Originally published in the Sun Current, August 21, 2022.
To the editor:
Back in 2020, I voted on the Bloomington ballot for ranked-choice voting after doing some research online and in the local newspapers about it.
I thought it had several advantages over the existing plurality voting system we currently had: Its efficiency, its basic simplicity and the fact that this type of system promotes building broad majority coalitions by candidates rather than catering to smaller political bases that often represent more immoderate views.
That year, ranked-choice voting was voted in as the system for Bloomington.
Ranked-choice voting is not a new or iconoclastic system of voting. More than two dozen cities across the United states use ranked-choice voting for local elections. They range from large cities like New York and San Francisco to small cities like Vineyard, Utah; and Eastpointe, Michigan.
Five cities in Minnesota – St. Paul, Minneapolis, St. Louis Park, Minnetonka, and Bloomington – used ranked-choice voting for mayoral and council races in 2021. Democratic and Republican parties routinely use ranked-choice voting in leadership elections and nominating contests, and 2020 saw both parties make great strides with it.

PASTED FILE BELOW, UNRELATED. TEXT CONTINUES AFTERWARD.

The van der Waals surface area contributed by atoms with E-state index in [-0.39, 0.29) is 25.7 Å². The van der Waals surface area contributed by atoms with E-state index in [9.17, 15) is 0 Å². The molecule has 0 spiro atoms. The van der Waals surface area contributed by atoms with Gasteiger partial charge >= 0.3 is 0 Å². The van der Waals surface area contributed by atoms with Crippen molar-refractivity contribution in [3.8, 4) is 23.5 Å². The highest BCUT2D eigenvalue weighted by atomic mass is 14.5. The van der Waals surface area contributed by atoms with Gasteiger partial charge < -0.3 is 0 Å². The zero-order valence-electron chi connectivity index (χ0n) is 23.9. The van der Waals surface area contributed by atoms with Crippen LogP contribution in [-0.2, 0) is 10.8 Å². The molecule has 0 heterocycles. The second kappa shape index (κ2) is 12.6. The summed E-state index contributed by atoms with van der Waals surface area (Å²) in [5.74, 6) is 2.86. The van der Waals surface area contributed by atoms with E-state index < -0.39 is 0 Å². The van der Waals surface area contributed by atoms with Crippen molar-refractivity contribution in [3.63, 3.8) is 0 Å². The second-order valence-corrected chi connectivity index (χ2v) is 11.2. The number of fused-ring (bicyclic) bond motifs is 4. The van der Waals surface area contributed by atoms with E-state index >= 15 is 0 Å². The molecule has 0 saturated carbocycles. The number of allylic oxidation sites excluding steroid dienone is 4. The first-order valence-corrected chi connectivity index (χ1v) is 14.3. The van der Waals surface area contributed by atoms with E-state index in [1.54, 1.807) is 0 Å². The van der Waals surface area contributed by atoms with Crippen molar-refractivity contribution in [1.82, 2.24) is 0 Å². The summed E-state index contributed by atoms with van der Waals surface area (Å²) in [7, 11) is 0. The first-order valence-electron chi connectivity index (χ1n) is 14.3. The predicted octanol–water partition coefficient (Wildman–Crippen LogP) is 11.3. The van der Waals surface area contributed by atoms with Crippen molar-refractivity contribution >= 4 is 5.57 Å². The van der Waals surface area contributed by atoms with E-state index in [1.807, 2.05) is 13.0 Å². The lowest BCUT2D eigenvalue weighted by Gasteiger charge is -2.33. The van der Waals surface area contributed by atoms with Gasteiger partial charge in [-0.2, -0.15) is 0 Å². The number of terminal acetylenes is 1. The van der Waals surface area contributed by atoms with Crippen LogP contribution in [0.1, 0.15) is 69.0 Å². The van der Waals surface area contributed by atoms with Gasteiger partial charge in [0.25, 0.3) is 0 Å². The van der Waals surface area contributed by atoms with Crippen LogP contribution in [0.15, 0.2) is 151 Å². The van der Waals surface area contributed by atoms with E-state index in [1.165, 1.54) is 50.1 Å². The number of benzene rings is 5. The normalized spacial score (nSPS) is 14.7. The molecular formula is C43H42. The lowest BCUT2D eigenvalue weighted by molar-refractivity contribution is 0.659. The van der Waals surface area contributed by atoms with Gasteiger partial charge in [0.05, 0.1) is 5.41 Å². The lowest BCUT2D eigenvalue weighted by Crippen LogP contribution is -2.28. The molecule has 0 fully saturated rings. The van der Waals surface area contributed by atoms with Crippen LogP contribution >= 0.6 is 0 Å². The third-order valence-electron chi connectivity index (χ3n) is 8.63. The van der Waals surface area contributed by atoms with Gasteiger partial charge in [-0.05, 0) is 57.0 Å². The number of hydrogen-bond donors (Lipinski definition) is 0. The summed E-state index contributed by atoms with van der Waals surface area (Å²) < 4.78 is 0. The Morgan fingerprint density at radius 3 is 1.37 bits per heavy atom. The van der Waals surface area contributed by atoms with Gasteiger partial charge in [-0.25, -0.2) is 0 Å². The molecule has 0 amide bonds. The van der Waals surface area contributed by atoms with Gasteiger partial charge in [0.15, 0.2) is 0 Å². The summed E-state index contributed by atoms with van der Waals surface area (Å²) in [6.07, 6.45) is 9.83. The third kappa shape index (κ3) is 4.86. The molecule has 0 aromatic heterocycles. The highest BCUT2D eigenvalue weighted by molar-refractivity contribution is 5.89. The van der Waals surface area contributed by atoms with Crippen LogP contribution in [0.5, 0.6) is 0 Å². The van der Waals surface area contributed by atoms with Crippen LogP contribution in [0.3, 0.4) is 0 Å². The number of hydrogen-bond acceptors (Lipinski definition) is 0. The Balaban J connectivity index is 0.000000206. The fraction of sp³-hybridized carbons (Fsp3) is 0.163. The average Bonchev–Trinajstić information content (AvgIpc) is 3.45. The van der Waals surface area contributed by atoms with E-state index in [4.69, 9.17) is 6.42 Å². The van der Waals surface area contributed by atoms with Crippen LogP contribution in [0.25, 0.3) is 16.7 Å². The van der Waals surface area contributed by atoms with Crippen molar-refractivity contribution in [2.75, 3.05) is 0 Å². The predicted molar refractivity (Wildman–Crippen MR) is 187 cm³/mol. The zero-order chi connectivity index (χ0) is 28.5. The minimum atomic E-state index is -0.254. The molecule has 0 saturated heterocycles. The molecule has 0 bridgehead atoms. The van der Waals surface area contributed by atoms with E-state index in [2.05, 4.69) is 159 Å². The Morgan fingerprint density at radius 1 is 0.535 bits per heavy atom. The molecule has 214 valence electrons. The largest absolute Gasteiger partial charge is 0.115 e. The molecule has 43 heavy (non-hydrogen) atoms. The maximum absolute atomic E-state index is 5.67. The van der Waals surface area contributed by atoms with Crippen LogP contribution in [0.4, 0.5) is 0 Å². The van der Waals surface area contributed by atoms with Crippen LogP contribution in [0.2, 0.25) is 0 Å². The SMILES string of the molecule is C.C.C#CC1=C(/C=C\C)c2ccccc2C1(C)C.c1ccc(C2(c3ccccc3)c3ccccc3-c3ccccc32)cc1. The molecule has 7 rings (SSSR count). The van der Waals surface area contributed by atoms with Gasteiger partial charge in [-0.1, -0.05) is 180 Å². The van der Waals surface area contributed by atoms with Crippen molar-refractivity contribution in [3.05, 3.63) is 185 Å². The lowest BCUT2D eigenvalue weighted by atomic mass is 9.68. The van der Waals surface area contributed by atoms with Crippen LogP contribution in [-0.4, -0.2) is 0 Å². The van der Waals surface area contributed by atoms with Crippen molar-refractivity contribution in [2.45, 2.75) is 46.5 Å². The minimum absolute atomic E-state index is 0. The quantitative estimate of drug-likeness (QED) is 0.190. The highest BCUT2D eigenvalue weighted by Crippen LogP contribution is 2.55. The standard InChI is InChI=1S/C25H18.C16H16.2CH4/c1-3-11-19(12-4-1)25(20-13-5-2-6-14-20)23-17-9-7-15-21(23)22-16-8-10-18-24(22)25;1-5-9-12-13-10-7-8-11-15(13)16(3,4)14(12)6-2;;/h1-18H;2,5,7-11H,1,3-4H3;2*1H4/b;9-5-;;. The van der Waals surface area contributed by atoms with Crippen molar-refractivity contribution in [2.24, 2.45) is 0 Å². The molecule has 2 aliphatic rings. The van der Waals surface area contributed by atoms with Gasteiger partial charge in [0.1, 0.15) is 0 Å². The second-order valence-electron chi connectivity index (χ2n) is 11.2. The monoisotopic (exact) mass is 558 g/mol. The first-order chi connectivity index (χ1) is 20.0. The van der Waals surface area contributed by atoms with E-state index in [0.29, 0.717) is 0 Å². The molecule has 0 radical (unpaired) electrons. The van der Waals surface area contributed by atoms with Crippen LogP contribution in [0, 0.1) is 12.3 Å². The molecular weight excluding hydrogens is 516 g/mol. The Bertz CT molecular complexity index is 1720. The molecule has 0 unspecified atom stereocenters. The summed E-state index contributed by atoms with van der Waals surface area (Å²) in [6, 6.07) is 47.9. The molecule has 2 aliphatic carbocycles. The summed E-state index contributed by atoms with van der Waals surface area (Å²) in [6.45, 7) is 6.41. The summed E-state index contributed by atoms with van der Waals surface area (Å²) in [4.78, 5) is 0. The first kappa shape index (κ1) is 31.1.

In the last few months, I’ve become aware of an effort afoot to place on the Bloomington ballot this fall a measure to repeal ranked-choice voting. An anti-RCV organization submitted a petition to the Bloomington City Council that would not only repeal it, but also require two-thirds voter approval for future ranked-choice voting adoption, a higher voting threshold than the 51% threshold set by state law.
The City Council met on Aug. 8, and in a 7-0 vote, the council unanimously rejected the petition to repeal ranked-choice voting, and passed a resolution rejecting the petition as inconsistent with state law and therefore not eligible to be placed on the November 2022 general election ballot.
Nothing about democracy is necessarily tidy and perfect. Robert Kennedy, Jr., said it is “messy, and it’s hard.” Important institutions like voting and our electoral systems, while not flawless, work best when they are straightforward, transparent and devised in such a way that they optimize voter choice, power, accessibility and representation of the electorate.
Karen Nobbe Stephens